Feb. 7—Wellington, Fla.
Christoph Koschel’s plans to compete in his first Adequan Global Dressage Festival got off to a rough start when he arrived in Florida with Rostropowitsch NRW in mid-January.
Less than a week after getting off the plane, the 13-year-old Westphalian gelding (Rockwell—Wildcandela) got a spider bite, which turned ugly fast.
“The first three days were good—I was so happy that he was good after his first time flying and he came out of quarantine well, but at the barn where we’re staying, maybe there was a spider in the box—it looked awful the next morning to be honest. It was really itchy at that point and he bit himself. At first it looked more like there was an alligator in his box! He was missing some meat.”
Koschel had hoped to compete the gelding in a CDI sooner, but thought he better not. “He wasn’t lame, but I would never have been able to pass the vet check,” he said. “It’s healing now and looks a lot better. We had to put silver spray on it, but it’s just some hair still missing.”
Despite a silver spot on his right hip, you wouldn’t know “Rusty” ever had an issue as he and Koschel took home the win the CDI*** Grand Prix freestyle on a 75.10%.
Riding for Germany, Koschel was familiar with the show grounds since he’d spent the last two seasons in Florida with clients, but this year he and his wife, Patricia, decided to bring their group of horses to show.
Koschel brought out Rocky and Tiesto, whom he contested the five-star with.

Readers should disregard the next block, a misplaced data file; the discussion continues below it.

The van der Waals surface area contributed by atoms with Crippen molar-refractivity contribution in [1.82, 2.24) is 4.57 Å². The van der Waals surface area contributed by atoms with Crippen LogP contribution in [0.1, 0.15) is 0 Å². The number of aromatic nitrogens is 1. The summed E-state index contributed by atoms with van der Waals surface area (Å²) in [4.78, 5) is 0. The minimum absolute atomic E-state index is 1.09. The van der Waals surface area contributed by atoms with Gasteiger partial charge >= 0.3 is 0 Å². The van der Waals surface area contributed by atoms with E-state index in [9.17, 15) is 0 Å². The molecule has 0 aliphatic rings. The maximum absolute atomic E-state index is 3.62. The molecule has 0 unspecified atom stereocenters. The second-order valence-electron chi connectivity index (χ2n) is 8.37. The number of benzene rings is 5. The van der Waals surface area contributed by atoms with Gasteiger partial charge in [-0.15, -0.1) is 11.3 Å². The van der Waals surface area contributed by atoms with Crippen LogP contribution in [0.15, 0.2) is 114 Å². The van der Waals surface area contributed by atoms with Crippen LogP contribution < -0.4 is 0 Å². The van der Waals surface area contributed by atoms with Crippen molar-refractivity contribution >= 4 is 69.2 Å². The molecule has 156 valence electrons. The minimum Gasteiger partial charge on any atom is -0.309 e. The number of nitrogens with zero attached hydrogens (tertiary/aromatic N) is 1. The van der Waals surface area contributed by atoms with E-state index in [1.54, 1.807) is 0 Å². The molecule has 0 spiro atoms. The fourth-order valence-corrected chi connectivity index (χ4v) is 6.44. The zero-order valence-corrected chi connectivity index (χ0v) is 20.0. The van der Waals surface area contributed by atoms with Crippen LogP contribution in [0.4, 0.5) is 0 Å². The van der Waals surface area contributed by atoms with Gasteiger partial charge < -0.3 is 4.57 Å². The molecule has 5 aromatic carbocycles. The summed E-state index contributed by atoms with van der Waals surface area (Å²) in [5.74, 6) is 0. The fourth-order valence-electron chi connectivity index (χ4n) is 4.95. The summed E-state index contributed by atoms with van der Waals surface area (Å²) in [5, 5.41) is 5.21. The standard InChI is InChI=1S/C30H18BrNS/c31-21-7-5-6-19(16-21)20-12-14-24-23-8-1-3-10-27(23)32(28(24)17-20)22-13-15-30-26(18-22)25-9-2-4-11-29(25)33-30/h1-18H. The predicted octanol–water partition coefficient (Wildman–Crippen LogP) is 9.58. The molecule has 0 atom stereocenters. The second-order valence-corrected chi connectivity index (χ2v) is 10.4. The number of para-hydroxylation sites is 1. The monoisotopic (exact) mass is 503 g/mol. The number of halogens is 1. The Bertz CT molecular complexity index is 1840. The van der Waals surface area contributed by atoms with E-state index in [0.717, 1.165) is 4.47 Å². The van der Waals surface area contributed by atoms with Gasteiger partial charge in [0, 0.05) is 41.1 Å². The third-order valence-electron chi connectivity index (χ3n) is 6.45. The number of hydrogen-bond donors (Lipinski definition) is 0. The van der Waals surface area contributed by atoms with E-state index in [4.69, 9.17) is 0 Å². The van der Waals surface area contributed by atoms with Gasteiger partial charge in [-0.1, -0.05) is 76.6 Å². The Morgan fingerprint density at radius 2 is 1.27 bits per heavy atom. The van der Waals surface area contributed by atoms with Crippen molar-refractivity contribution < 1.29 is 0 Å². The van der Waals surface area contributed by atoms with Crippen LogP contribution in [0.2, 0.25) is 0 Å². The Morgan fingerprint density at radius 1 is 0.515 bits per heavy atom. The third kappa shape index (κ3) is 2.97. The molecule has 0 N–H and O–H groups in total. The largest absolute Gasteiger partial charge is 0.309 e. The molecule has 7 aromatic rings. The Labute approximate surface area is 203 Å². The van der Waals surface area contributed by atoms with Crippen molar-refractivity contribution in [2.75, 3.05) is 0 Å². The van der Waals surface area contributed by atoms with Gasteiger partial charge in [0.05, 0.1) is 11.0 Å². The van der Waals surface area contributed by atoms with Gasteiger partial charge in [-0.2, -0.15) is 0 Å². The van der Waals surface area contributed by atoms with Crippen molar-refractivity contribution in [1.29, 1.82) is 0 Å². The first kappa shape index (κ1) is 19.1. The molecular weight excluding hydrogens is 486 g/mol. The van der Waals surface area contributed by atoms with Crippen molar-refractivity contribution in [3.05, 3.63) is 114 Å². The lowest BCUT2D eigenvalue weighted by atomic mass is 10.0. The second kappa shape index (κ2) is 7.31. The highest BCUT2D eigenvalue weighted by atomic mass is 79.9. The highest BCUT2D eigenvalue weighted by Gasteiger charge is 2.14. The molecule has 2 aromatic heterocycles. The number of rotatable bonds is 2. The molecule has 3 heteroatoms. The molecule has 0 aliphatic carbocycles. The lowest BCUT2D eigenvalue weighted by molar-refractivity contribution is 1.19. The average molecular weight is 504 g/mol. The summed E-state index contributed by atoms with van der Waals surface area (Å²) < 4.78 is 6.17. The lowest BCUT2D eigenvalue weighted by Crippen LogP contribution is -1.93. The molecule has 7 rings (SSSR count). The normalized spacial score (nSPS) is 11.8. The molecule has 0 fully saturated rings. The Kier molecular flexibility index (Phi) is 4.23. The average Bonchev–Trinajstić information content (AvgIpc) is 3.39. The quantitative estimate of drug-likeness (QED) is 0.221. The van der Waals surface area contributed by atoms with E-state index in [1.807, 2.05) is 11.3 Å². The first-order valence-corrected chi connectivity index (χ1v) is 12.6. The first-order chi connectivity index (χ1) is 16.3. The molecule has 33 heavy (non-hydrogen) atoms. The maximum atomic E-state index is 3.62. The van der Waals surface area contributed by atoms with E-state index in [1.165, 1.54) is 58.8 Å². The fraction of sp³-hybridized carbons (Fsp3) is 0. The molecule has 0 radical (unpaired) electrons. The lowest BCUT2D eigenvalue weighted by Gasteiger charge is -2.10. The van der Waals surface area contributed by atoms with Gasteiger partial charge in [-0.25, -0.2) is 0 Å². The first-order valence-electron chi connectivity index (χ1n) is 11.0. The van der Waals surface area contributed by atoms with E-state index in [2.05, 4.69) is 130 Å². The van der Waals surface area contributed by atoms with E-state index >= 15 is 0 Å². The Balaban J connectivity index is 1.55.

Christoph Koschel and Rostropowitsch NRW (Photo by Lindsay Berreth)
“I was really happy he came back like this,” Koschel said of Rusty. “I was already happy with my Grand Prix. I had a few mistakes in the canter tour, but today he was even better—just a little mistake in the ones.”
Koschel, 38, was a member of the 2010 Alltech FEI World Equestrian Games (Ky.) team for Germany and he’s currently named to their B-squad on Rusty. He lives in northern Germany near Hof Kasselmann in Hagen.
He’s had Rusty since he was 6 and has enjoyed forming a partnership. “He does quite well,” he said. “He’s still improving. Sometimes he’s a little behind you and you have to find the fine line in between. In the Grand Prix, he was a little too hot in the canter tour. If you slow him down too much, then he gets behind in the piaffe/passage. It’s a fine line I’m still working on.
“He’s a bit like a dog,” he continued. “You would not expect it from a Grand Prix horse. [My] kids play with him in the box when he lies down and you can sit on top. He’s well behaved. I’ve used him several times for the Goodbye of Nations at Aachen where everyone normally takes another horse in front of 40,000 people waving handkerchiefs, and you can ride him a little bit like John Wayne on a long rein! He’s a really calm horse normally.”
Juan Matute Jr. and Don Diego Ymas (Photo by Lindsay Berreth)
Juan Matute Jr. couldn’t believe he was sitting in the press conference for the CDI*** Grand Prix freestyle, but the 17-year-old Spanish rider held his own, finishing second (72.37%) with Don Diego Ymas, a horse that’s brought him through the young rider ranks to his first Grand Prixs.
“It was our second freestyle Grand Prix, so it was fun and exciting,” he said. “It’s a bit intimidating sitting right here next to Mr. Koschel, but I like the challenge and I enjoy it.”
Matute Jr. kept busy all weekend riding Don Diego and two horses in the CDI junior and young rider classes, but he had the most fun on his longtime partner.
“He’s the horse whose taught me everything I know,” he said of the 12-year-old. “We were together for my first junior CDI in 2012 and together we’ve grown up and gotten to where we have. We’ve built this relationship and now when we go in the ring with all these big riders, I feel this special bond with him. I trust him and he trusts me and we have this special magic between us that makes everything flow.”
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